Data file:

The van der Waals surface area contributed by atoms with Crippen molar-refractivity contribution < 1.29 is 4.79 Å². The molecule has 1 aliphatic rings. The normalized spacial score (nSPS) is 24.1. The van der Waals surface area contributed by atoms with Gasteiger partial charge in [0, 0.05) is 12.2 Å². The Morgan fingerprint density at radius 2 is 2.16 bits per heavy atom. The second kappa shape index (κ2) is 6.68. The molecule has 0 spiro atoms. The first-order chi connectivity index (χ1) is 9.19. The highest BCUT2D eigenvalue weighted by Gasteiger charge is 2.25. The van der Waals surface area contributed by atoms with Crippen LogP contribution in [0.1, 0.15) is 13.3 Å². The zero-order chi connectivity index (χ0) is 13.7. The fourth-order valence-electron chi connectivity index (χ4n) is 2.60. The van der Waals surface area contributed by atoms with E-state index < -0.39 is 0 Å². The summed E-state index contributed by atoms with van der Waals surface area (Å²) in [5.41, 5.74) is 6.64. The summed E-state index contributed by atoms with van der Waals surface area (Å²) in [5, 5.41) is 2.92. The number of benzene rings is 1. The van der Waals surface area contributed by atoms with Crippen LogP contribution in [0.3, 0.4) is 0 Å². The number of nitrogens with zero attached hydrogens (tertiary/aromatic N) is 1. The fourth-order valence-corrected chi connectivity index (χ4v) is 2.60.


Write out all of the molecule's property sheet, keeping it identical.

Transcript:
The van der Waals surface area contributed by atoms with Crippen molar-refractivity contribution < 1.29 is 4.79 Å². The molecule has 1 aliphatic rings. The normalized spacial score (nSPS) is 24.1. The van der Waals surface area contributed by atoms with Gasteiger partial charge in [0, 0.05) is 12.2 Å². The Morgan fingerprint density at radius 2 is 2.16 bits per heavy atom. The second kappa shape index (κ2) is 6.68. The molecule has 0 spiro atoms. The first-order chi connectivity index (χ1) is 9.19. The highest BCUT2D eigenvalue weighted by Gasteiger charge is 2.25. The van der Waals surface area contributed by atoms with Crippen LogP contribution in [0.1, 0.15) is 13.3 Å². The zero-order chi connectivity index (χ0) is 13.7. The fourth-order valence-electron chi connectivity index (χ4n) is 2.60. The van der Waals surface area contributed by atoms with E-state index < -0.39 is 0 Å². The summed E-state index contributed by atoms with van der Waals surface area (Å²) in [5.41, 5.74) is 6.64. The summed E-state index contributed by atoms with van der Waals surface area (Å²) in [5, 5.41) is 2.92. The number of benzene rings is 1. The van der Waals surface area contributed by atoms with Crippen LogP contribution in [0.3, 0.4) is 0 Å². The number of nitrogens with zero attached hydrogens (tertiary/aromatic N) is 1. The fourth-order valence-corrected chi connectivity index (χ4v) is 2.60.